Allergy

By | June 21, 2010

Diseases Of Different Organs

Allergy is a reaction to an environmental material, usually protein, which has invaded the body. The commonest allergies are seen as skin reactions or as digestive disturbances. The allergies – external sources causing allergy – can result in contact dermatitis of the type often seen in West Highland White Terriers. This breed seems to react to a large number of substances which come into contact with its skin; care is necessary in choosing bedding material.

A developing allergy is complex and more consequential than irritation, intolerance or inability to digest foods. It does not develop immediately, but begins as a period of sensitization. The identification of the substance which causes the reaction requires much detective work based on a process of elimination. Household cleaners, synthetic fibres in floor coverings and clothing, and aerosol sprays may be responsible for the occasional allergic reaction in dogs.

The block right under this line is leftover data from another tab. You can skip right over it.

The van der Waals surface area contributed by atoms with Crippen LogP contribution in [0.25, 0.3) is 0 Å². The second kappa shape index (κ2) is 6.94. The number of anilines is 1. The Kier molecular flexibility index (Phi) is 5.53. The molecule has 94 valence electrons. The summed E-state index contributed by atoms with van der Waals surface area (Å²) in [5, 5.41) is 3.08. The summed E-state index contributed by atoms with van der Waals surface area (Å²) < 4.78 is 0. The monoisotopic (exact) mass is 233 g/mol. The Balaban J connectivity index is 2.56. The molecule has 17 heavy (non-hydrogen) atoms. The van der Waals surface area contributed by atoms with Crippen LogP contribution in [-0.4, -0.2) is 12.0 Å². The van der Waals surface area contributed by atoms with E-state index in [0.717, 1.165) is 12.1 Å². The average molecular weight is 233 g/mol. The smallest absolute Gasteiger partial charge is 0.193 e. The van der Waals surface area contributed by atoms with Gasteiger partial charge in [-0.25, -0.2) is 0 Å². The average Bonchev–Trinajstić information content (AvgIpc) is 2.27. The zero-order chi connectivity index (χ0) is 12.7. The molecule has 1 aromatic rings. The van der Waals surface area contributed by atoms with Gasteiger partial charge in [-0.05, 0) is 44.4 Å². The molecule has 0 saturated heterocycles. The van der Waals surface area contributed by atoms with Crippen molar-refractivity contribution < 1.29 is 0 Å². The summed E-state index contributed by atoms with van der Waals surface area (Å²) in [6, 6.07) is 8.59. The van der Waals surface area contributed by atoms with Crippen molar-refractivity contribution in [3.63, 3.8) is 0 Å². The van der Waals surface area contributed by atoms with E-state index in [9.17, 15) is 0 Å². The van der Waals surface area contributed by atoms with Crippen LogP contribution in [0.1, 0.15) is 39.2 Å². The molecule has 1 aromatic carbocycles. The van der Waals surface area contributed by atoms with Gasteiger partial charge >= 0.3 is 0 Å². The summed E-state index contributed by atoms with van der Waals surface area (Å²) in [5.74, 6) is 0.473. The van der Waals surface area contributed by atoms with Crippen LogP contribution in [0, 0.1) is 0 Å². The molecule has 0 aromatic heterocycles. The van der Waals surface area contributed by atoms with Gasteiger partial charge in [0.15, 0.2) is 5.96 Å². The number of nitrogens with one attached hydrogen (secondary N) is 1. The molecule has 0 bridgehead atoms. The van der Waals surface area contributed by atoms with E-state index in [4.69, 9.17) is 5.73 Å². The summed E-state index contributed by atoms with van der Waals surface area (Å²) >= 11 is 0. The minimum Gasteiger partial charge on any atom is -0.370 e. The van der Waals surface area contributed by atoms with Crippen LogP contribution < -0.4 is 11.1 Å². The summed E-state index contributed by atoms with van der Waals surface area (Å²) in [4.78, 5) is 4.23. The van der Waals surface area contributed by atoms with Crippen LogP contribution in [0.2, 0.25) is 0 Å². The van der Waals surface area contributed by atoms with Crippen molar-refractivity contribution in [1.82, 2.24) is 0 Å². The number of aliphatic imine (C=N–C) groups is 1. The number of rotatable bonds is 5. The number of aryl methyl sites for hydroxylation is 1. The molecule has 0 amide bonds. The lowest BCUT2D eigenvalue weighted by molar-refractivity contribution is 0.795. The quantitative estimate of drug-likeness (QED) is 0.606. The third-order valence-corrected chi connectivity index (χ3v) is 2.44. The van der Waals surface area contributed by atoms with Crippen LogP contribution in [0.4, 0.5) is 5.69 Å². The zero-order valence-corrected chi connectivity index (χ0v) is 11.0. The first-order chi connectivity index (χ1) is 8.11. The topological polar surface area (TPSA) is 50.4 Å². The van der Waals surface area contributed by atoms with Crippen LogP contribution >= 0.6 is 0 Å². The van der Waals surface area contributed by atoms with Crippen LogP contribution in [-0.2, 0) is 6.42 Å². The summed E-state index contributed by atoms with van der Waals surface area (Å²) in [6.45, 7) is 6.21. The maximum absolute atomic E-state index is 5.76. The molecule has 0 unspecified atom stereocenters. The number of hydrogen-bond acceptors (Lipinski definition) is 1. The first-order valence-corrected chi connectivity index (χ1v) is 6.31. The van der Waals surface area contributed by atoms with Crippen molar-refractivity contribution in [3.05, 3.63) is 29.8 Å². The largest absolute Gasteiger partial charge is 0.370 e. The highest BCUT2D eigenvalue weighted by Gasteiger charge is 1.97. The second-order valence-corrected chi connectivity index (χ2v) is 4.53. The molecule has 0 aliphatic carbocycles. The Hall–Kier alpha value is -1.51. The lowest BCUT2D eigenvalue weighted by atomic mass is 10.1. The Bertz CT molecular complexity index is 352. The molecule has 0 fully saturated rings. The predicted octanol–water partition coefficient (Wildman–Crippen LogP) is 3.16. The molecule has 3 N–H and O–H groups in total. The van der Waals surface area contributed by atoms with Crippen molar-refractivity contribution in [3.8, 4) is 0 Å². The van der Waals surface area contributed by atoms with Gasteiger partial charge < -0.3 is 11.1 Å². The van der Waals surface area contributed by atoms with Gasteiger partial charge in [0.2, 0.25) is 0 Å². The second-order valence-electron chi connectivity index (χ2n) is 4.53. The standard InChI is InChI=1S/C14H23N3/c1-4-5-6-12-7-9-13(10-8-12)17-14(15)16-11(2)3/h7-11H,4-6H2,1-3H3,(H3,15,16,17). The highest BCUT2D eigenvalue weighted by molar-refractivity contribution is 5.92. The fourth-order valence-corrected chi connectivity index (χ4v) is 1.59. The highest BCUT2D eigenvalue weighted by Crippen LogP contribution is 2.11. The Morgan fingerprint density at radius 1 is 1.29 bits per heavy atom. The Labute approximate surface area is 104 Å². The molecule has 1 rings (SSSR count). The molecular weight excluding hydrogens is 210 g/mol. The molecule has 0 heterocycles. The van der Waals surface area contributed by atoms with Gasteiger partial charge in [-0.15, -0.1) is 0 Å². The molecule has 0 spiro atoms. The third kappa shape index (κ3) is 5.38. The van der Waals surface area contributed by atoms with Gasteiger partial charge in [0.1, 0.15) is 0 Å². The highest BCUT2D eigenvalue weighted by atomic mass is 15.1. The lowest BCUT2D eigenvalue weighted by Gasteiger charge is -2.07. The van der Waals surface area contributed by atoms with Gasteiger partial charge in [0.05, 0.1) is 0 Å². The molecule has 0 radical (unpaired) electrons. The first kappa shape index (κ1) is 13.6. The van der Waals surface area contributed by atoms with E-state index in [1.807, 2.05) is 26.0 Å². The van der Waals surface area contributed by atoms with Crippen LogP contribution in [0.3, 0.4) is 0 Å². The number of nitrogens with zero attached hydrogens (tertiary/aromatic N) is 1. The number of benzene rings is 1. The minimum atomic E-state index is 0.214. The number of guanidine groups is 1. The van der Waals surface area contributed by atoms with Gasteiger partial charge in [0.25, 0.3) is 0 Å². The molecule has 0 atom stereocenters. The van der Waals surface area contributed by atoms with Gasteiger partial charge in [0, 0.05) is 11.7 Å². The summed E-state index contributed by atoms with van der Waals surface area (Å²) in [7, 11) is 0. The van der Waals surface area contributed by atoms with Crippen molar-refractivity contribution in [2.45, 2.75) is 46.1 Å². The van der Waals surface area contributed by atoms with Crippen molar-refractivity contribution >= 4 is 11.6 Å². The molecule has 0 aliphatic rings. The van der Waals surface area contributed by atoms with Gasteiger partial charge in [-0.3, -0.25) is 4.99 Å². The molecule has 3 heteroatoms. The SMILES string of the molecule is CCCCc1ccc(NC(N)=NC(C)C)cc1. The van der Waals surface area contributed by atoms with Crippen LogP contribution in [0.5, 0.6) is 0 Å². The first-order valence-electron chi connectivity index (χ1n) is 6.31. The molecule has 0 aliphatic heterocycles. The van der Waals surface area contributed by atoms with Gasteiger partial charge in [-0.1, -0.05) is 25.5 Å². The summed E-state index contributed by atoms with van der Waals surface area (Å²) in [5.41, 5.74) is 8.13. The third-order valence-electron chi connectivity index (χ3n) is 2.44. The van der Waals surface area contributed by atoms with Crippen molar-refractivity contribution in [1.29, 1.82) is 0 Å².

Food-induced allergies are relatively unusual, accounting for only one per cent of all canine allergies. The detection of the food substances which provoke an allergic reaction needs patience and relies for effectiveness on a strict regime of test feeding. The dog is put on to a basic test diet, continued over five days, of simple protein sources such as all fish or all chicken. All other foods, including vitamins, minerals and other supplements, must be excluded; drinking water is the only permitted addition. The commonest food allergens are beef, wheat, and milk. protein, and these should be introduced in turn and the effect observed. If the allergic skin reaction persists on the basic diet, it may not be necessary to look beyond that, if it is an allergy at all.

Usually only small amounts of the allergen are needed to trigger an effect, and once it has been identified the offending substance must be permanently omitted from the dog’s diet. Fortunately allergies in dogs are normally confined to one substance.
With contact or inhaled allergies it is usually necessary to remove the dog from its usual environment so that the signs can recede. If the condition remains after exhausting all likely allergens, professional help and probably hospitalization will be needed.